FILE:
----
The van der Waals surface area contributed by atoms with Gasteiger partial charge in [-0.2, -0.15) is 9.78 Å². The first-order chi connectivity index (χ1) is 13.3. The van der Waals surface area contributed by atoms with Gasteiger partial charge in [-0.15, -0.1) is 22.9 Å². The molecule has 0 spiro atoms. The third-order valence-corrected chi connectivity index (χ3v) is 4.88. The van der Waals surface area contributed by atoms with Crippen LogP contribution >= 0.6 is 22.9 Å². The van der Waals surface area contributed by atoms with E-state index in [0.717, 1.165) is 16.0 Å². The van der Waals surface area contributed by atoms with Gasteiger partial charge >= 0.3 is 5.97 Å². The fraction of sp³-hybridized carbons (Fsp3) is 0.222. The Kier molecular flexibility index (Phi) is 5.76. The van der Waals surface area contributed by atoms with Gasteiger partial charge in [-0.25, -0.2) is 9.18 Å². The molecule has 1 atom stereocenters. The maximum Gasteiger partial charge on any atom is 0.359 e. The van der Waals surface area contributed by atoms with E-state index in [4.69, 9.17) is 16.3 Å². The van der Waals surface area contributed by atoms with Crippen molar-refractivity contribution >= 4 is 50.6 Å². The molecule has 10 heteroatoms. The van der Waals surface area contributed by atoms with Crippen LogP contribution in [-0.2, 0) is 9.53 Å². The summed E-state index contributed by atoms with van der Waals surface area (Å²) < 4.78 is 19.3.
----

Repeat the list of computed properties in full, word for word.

The van der Waals surface area contributed by atoms with Gasteiger partial charge in [-0.2, -0.15) is 9.78 Å². The first-order chi connectivity index (χ1) is 13.3. The van der Waals surface area contributed by atoms with Gasteiger partial charge in [-0.15, -0.1) is 22.9 Å². The molecule has 0 spiro atoms. The third-order valence-corrected chi connectivity index (χ3v) is 4.88. The van der Waals surface area contributed by atoms with Crippen LogP contribution >= 0.6 is 22.9 Å². The van der Waals surface area contributed by atoms with E-state index in [0.717, 1.165) is 16.0 Å². The van der Waals surface area contributed by atoms with Gasteiger partial charge >= 0.3 is 5.97 Å². The fraction of sp³-hybridized carbons (Fsp3) is 0.222. The Kier molecular flexibility index (Phi) is 5.76. The van der Waals surface area contributed by atoms with Gasteiger partial charge in [-0.25, -0.2) is 9.18 Å². The molecule has 1 atom stereocenters. The maximum Gasteiger partial charge on any atom is 0.359 e. The van der Waals surface area contributed by atoms with E-state index in [4.69, 9.17) is 16.3 Å². The van der Waals surface area contributed by atoms with Crippen molar-refractivity contribution >= 4 is 50.6 Å². The molecule has 10 heteroatoms. The van der Waals surface area contributed by atoms with Crippen LogP contribution in [-0.2, 0) is 9.53 Å². The summed E-state index contributed by atoms with van der Waals surface area (Å²) < 4.78 is 19.3.